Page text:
The past few weeks have brought Boston some extremely hot days. Most of us can manage to escape the heat. We can turn up the AC or turn on the fan. We can cool down with a soda from our fridge. Sit under the shade in our backyard and dangle our feet in the kiddie pool. But for those without a place to call home, there are many dangers associated with summer. Dehydration. Heat exhaustion. Heatstroke.
In addition to these established risks, COVID-19 amplifies the risk of hot weather. People at risk from high temperatures may also be vulnerable to COVID-19 infection. The impact of coronavirus restrictions also poses new problems for those experiencing homelessness. Access to drinking water (many public water fountains are turned off) and air-conditioned public buildings, like the public library, have been restricted. Social distancing and hygiene measures might be compromised if people share bottles of water or gather together to stay in the shade. For those who are living in poverty but may have a home of their own, that home may be a small, cramped room with inadequate cooling.
Extreme heat is one of the leading causes of weather-related deaths in the United States. As a result, being prepared and acting early are key to protecting people’s health, especially considering the high-risk factors and vulnerability of the community we serve at St. Francis House.
When the temperature skyrockets, the team at St. Francis House goes above and beyond to ensure the safety of the individuals who rely on our services to survive long summer days:
Emergency Shelter Response
Air Conditioning: St. Francis House has several air-conditioned spaces to ensure a peaceful and relaxing environment where guests can find refuge from the heat. For example, guests can sit in our Atrium, or explore our Resource Center, both providing a safe, comfortable alternative to spending the day on the street. The Resource Center features a library, telephones, and computers with Internet access, vital tools for keeping in touch with loved ones, and job-hunting.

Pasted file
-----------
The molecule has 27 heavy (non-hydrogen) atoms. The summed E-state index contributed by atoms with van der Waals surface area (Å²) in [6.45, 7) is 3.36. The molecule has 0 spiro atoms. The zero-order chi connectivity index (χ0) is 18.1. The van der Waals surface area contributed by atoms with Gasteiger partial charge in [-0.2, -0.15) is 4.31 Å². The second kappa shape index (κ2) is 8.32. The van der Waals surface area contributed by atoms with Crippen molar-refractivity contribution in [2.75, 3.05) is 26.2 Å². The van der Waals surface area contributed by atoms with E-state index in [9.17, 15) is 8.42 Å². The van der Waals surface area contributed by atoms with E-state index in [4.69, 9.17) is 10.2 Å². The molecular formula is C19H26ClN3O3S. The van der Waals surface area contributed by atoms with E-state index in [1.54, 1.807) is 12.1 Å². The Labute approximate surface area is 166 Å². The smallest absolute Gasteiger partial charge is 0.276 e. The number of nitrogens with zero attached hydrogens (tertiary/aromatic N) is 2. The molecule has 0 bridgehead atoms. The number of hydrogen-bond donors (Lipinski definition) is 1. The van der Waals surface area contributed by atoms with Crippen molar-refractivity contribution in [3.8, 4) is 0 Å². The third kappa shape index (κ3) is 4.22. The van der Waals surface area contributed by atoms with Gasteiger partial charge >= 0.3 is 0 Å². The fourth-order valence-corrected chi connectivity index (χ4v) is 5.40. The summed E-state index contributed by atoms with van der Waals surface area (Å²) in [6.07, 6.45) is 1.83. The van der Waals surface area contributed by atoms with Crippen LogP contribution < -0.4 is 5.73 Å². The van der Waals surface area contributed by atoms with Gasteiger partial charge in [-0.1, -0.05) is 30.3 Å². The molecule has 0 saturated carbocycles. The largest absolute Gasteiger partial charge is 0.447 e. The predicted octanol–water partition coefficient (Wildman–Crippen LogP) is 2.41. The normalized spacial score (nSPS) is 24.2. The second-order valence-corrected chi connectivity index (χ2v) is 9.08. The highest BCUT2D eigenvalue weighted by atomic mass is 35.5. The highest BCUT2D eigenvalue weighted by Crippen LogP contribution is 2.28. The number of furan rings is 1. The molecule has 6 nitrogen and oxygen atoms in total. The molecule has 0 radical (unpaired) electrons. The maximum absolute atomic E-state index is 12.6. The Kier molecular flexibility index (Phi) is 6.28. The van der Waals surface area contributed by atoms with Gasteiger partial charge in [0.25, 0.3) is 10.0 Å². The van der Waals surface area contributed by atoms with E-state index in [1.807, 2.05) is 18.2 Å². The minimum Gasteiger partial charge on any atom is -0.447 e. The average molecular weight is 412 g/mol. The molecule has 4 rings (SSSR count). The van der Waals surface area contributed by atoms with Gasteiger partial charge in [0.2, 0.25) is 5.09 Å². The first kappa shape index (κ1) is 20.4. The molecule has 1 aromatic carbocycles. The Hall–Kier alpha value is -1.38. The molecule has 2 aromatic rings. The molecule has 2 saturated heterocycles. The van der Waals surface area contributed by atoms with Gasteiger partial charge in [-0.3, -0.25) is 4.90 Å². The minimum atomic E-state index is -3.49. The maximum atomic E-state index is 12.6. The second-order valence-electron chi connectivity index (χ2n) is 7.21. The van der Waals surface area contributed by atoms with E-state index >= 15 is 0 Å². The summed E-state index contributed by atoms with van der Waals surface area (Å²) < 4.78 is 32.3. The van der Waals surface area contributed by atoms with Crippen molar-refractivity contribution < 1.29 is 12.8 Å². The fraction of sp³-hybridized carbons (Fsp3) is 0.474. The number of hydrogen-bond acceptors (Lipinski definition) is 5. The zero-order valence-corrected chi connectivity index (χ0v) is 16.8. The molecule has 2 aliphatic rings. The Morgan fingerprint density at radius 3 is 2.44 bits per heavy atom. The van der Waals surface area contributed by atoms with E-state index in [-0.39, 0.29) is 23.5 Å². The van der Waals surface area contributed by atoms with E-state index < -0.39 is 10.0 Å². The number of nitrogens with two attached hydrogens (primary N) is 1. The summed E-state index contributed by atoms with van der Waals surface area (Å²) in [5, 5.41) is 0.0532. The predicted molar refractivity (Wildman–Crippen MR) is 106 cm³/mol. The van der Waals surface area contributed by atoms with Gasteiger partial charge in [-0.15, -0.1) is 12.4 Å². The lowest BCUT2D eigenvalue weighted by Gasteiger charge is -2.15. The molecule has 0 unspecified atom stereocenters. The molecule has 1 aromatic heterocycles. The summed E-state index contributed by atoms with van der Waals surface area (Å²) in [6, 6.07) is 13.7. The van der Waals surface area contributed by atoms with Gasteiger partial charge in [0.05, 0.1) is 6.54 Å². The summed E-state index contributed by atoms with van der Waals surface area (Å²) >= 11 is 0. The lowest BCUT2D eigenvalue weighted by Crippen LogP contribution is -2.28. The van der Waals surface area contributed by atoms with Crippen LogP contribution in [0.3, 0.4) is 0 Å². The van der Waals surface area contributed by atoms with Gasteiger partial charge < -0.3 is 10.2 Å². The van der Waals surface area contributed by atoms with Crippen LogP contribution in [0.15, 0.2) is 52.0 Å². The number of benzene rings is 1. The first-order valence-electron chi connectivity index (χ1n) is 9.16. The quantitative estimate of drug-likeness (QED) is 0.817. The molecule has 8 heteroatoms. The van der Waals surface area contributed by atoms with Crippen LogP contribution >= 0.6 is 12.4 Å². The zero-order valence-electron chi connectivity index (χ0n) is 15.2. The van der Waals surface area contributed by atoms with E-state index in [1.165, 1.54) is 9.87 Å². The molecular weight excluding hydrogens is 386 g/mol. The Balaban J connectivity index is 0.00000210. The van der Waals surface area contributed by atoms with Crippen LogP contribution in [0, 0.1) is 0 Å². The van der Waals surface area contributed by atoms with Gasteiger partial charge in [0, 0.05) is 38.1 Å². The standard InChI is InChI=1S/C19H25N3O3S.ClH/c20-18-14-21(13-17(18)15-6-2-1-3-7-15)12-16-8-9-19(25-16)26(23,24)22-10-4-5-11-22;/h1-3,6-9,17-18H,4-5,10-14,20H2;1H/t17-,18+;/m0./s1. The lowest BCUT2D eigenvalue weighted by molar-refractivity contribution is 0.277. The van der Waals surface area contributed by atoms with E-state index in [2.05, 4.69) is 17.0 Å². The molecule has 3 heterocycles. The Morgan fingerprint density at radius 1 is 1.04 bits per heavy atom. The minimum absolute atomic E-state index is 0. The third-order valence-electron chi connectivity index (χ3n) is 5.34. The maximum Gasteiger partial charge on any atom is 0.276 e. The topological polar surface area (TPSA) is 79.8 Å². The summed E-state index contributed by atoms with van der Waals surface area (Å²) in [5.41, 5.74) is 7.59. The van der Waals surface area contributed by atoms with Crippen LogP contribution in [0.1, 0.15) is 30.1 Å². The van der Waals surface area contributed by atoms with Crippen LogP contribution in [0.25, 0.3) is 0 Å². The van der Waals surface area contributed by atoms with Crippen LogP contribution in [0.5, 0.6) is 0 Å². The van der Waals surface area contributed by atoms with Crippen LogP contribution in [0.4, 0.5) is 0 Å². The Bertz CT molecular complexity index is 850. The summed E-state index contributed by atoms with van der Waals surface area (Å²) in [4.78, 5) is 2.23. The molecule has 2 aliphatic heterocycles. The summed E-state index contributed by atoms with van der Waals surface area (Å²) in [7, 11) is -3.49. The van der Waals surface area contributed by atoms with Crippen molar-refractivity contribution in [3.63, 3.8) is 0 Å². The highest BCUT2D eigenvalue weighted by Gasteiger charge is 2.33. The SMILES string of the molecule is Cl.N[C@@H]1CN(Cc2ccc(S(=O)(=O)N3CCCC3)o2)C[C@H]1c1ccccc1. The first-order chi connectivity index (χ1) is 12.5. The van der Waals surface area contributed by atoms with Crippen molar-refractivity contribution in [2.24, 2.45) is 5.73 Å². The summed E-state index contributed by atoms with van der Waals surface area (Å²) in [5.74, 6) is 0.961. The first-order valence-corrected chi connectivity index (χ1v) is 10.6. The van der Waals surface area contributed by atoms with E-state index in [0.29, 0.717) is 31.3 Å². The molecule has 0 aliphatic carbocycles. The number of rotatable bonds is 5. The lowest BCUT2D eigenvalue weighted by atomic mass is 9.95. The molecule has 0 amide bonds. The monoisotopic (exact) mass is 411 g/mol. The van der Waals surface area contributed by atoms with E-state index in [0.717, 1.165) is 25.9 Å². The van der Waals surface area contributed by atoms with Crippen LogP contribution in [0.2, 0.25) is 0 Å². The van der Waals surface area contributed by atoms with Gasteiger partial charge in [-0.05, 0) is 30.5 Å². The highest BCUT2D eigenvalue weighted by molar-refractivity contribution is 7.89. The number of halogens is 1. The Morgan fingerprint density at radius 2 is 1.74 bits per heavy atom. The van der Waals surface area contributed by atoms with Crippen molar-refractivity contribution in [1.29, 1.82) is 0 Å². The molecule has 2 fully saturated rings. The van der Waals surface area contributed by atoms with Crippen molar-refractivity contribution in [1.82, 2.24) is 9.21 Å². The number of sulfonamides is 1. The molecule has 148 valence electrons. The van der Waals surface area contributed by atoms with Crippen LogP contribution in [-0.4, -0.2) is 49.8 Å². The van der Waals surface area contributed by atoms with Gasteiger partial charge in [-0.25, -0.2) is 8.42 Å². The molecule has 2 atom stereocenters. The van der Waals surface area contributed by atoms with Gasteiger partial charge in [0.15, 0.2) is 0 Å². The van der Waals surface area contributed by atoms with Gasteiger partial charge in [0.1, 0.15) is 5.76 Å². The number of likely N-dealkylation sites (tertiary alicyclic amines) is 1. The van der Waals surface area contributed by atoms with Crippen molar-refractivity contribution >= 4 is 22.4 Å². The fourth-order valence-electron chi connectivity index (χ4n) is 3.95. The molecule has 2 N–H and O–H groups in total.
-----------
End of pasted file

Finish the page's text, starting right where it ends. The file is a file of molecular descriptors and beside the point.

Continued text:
Hydration, Meals, and Social Distancing: To reduce lines and minimize close contact, the Dining Room is open and meals are served all day. We are increasing the number of hot, nutritious meals available for our guests, and still preparing takeaway containers so they can be eaten anywhere in the building – or even taken outside under a shady tree.
We are in the process of serving cold breakfast, coffee, and juice immediately, ensuring those who do not stay in night shelters have access to comfort and nourishment as soon as they enter our refuge first thing in the morning. Water is available all day long, and sandwiches are always prepared to be taken at the end of the day.
Proper Clothing and PPE: Year-round, men and women can receive clothing at St. Francis House. During COVID, we’ve ensured that the emergency clothing supply purchased by our team includes summer clothing such as cotton shirts, baseball caps, drawstring shorts, and light, nylon jackets. We continue to distribute over 400 face masks each day to our guests.
Toiletries and Personal Hygiene: In our Resource Center, anyone can sign up to take a cool shower, 7 days a week, and toiletries are available. Every day our guests need access to toothbrushes and toothpaste, deodorant, soaps and shampoos, razors, menstrual items and more, and can always get what they need at St. Francis House.
In addition to these necessities, we’ve begun distributing sunscreen, bug spray, and aloe vera, as well as combs, face cloths, and more. These items are critical to surviving the summer sun.
How can you help?
Click here to support our summer efforts. We’ve created a Summer Needs wishlist through Amazon that includes critical clothing and toiletries, in addition to chapstick, sunscreen, bug spray, reusable water bottles, and other things that can bring our guests comfort as they navigate the summer season.
If you know of someone on the street in need of help, Pine Street Inn’s daytime outreach van hotline is 866-910-7463. If the situation is an emergency, please call 911.
And remember — stay cool!